YOUR TEXAS AGRICULTURE MINUTE
Ukraine farmer provides Texas growers valuable perspective
By Gary Joiner
Texas farmers and ranchers are staring at many hurdles right now. Drought, high fuel costs and record inflation, just to name a few.
But farming in a war zone? That’s an extra high hurdle that Texas growers can only imagine.
Ukraine farmer Kornelis “Kees” Huizinga described the reality of his situation to Texas farmers and ranchers during a live Zoom conversation at the recent Texas Farm Bureau Summer Conference.
Huizinga has farmed in central Ukraine for 20 years. He is part of the Global Farmer Network based in Des Moines, Iowa.
He says the biggest problem right now is that Ukraine cannot export what it grows. Seventy-five percent of the nation’s wheat and other commodities must be sold elsewhere. But ports on the Black Sea that handle exports are now closed, due to a Russian naval blockade.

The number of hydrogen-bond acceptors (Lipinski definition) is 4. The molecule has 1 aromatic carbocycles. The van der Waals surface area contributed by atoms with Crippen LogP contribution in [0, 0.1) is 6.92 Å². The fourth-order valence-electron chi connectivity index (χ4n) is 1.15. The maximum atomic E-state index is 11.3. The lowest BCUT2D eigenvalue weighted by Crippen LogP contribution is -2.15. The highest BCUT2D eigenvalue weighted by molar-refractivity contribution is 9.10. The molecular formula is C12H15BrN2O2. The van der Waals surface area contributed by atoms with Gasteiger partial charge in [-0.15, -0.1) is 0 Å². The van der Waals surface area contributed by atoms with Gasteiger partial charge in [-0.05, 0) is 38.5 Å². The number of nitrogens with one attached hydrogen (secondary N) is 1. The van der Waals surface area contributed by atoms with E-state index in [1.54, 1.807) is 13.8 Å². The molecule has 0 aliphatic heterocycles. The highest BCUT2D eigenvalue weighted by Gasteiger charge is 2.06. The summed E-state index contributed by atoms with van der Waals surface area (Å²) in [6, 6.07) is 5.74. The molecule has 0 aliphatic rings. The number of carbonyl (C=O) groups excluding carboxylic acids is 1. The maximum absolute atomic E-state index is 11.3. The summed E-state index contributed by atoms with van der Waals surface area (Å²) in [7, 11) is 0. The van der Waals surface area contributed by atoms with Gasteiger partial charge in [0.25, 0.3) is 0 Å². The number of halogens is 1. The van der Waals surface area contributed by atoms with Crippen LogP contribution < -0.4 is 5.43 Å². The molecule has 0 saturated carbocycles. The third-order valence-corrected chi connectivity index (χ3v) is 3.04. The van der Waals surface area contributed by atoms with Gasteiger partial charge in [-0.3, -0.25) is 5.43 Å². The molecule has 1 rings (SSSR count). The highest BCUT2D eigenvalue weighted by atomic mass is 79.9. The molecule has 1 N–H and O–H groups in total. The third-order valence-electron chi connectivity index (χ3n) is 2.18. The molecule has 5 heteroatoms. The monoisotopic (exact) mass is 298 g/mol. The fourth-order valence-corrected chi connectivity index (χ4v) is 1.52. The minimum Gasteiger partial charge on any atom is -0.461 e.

More than 20 million tons of grain are stranded. And another crop harvest is nearing. Huizinga says yields for many Ukraine farmers will fall by as much as 40%because they lacked access to the ordinary tools of production.
With ports closed, there are dire predictions of food shortages and famine in those countries dependent on Ukraine grain.
He could not predict where he, Ukraine agriculture and his country might be in six months. There are too many unknowns from a war that may not end soon.
His comments offered Texas growers a valuable perspective.